Historically known for low voter turnout, Texas now leads the nation in early votes

Posted at 5:53 PM, Oct 20, 2020
and last updated 2020-10-20 18:53:22-04

KILLEEN, TX — Historically, Texans have been low on the voter turnout list. After a week of early voting, the Lone Star State seems to have had a change of heart as the state leads the nation in voter turnout.

Lawrence Richardson says he’s voted in every election since becoming eligible. When he showed up to the polls on Tuesday, the lines were so long that he decided to wait, but he was just fine doing that.

Texans have opened their eyes to how this year may be different than others.

“I think people are starting to understand that there’s a lot at stake,” Richardson said. “So, people that normally wouldn’t take the time to come out and vote, or didn’t think their vote mattered, are having a change of heart.”

Matthew Dutton, the Interim Elections Administrator for Bell County, says he’s seeing a 50% higher turnout week compared to the first two weeks of early voting in 2016.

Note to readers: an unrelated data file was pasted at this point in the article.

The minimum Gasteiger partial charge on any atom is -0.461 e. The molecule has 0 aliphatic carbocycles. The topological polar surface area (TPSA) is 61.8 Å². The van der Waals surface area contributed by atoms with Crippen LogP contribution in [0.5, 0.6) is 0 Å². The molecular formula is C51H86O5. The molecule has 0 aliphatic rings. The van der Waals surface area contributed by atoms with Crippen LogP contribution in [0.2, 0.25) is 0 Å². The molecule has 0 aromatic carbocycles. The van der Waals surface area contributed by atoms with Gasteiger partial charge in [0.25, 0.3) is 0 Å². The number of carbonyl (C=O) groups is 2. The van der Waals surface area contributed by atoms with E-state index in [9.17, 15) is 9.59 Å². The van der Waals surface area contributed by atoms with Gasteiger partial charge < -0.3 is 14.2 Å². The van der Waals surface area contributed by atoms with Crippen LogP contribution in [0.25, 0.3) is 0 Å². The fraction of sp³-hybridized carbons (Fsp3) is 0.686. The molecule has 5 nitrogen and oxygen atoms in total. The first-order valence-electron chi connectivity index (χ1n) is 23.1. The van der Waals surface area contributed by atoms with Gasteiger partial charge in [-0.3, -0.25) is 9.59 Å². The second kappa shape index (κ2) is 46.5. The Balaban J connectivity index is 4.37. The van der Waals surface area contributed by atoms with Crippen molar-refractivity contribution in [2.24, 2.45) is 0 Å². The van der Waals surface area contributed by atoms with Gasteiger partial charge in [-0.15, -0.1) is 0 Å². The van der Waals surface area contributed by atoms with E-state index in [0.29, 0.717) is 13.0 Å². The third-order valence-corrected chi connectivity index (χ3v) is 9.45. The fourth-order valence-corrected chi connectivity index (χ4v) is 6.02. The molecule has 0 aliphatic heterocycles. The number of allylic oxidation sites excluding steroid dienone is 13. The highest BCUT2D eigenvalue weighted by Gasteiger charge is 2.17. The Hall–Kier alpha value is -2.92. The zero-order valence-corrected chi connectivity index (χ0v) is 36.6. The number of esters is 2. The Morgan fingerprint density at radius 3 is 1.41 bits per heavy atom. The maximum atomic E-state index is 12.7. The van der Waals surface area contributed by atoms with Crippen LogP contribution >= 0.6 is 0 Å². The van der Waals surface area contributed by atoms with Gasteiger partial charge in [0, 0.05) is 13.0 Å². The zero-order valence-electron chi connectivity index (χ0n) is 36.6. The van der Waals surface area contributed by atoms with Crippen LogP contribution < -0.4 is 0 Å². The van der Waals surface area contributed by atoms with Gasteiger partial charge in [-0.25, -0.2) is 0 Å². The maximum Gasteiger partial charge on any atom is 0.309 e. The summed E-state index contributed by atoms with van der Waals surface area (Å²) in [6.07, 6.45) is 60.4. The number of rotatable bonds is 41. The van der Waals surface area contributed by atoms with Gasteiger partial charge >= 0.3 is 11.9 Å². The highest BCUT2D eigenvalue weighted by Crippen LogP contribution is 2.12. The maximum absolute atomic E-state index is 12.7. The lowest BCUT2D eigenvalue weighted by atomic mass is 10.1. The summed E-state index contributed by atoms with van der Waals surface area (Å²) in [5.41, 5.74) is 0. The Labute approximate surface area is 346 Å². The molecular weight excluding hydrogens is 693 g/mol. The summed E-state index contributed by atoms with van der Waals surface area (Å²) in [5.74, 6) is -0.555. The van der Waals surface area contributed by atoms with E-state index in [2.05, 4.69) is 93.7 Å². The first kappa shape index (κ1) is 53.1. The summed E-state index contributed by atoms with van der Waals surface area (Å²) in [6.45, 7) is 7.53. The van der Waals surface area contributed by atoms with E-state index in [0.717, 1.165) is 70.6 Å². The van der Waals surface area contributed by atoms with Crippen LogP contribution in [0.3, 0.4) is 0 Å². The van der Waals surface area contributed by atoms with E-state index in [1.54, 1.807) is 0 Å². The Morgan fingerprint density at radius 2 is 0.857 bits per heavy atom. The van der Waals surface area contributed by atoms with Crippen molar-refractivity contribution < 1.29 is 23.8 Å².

“I think most Texans are just like, "We’d like to know more about this. How does this work? So if we want to either change it or stay the same, or whatever, how do we ensure that happens?"” Dutton said.

Currently, Texans have stepped up to fulfill their role in American democracy more than any other state.

Voters like Don Roberton believe it’s because for once, Texas is in play.

“Texas is a battleground state because we have a lot of people here,” Roberton said. “We get a lot of electoral votes. It is important.”

Dutton thinks the same.

“People are paying more attention to that electoral college map, saying "Wait, is this why candidates put so much effort into certain states while maybe not others? And why? What kind of effect does that have?"” Dutton said.

At the end of the day, Texas voters believe no matter who you vote for, it's going to change our everyday lives.

“People are actually just starting to realize that our whole, for a better way to put it, our whole way of life is going to change one way or the other,” Richardson said. “Depending on if we’re going to be red or blue.”

In the 2016 general election, Texas saw roughly nine million votes. This election, over four and a half million Texans have already cast their vote. About 37,000 of those are just in Bell County.